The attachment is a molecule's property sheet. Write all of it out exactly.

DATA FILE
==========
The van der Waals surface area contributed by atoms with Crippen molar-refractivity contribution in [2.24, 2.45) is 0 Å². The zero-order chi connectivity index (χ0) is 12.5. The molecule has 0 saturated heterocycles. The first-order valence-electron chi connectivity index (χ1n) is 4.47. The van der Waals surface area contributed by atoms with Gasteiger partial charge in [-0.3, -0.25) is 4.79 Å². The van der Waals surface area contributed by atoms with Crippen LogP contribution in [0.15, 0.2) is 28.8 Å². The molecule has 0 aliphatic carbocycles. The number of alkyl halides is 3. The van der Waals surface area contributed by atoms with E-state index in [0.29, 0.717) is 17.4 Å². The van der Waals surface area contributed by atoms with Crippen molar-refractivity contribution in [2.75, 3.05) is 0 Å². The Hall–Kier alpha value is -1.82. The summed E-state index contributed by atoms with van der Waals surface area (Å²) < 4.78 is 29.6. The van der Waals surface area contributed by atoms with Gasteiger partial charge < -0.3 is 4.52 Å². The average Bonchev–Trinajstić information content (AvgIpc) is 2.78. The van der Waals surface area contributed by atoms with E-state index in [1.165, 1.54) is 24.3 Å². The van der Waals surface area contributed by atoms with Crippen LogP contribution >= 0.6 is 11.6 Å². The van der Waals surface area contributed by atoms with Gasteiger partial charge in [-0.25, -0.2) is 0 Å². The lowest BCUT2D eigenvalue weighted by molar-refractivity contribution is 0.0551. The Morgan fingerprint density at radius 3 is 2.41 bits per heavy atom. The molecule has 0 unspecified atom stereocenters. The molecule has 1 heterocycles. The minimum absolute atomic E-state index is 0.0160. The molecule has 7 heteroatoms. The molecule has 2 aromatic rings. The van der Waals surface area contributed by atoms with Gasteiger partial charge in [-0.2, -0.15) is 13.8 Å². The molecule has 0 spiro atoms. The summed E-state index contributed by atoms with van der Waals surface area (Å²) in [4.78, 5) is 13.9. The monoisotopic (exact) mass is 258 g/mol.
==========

The van der Waals surface area contributed by atoms with Crippen molar-refractivity contribution in [2.24, 2.45) is 0 Å². The zero-order chi connectivity index (χ0) is 12.5. The molecule has 0 saturated heterocycles. The first-order valence-electron chi connectivity index (χ1n) is 4.47. The van der Waals surface area contributed by atoms with Gasteiger partial charge in [-0.3, -0.25) is 4.79 Å². The van der Waals surface area contributed by atoms with Crippen LogP contribution in [0.15, 0.2) is 28.8 Å². The molecule has 0 aliphatic carbocycles. The number of alkyl halides is 3. The van der Waals surface area contributed by atoms with E-state index in [0.29, 0.717) is 17.4 Å². The van der Waals surface area contributed by atoms with Crippen molar-refractivity contribution in [2.75, 3.05) is 0 Å². The Hall–Kier alpha value is -1.82. The summed E-state index contributed by atoms with van der Waals surface area (Å²) < 4.78 is 29.6. The van der Waals surface area contributed by atoms with Gasteiger partial charge < -0.3 is 4.52 Å². The average Bonchev–Trinajstić information content (AvgIpc) is 2.78. The van der Waals surface area contributed by atoms with E-state index in [1.165, 1.54) is 24.3 Å². The van der Waals surface area contributed by atoms with Crippen LogP contribution >= 0.6 is 11.6 Å². The van der Waals surface area contributed by atoms with Gasteiger partial charge in [-0.25, -0.2) is 0 Å². The lowest BCUT2D eigenvalue weighted by molar-refractivity contribution is 0.0551. The Morgan fingerprint density at radius 3 is 2.41 bits per heavy atom. The molecule has 0 unspecified atom stereocenters. The molecule has 1 heterocycles. The minimum absolute atomic E-state index is 0.0160. The molecule has 7 heteroatoms. The molecule has 2 aromatic rings. The van der Waals surface area contributed by atoms with Gasteiger partial charge in [-0.2, -0.15) is 13.8 Å². The molecule has 0 spiro atoms. The summed E-state index contributed by atoms with van der Waals surface area (Å²) in [4.78, 5) is 13.9. The monoisotopic (exact) mass is 258 g/mol.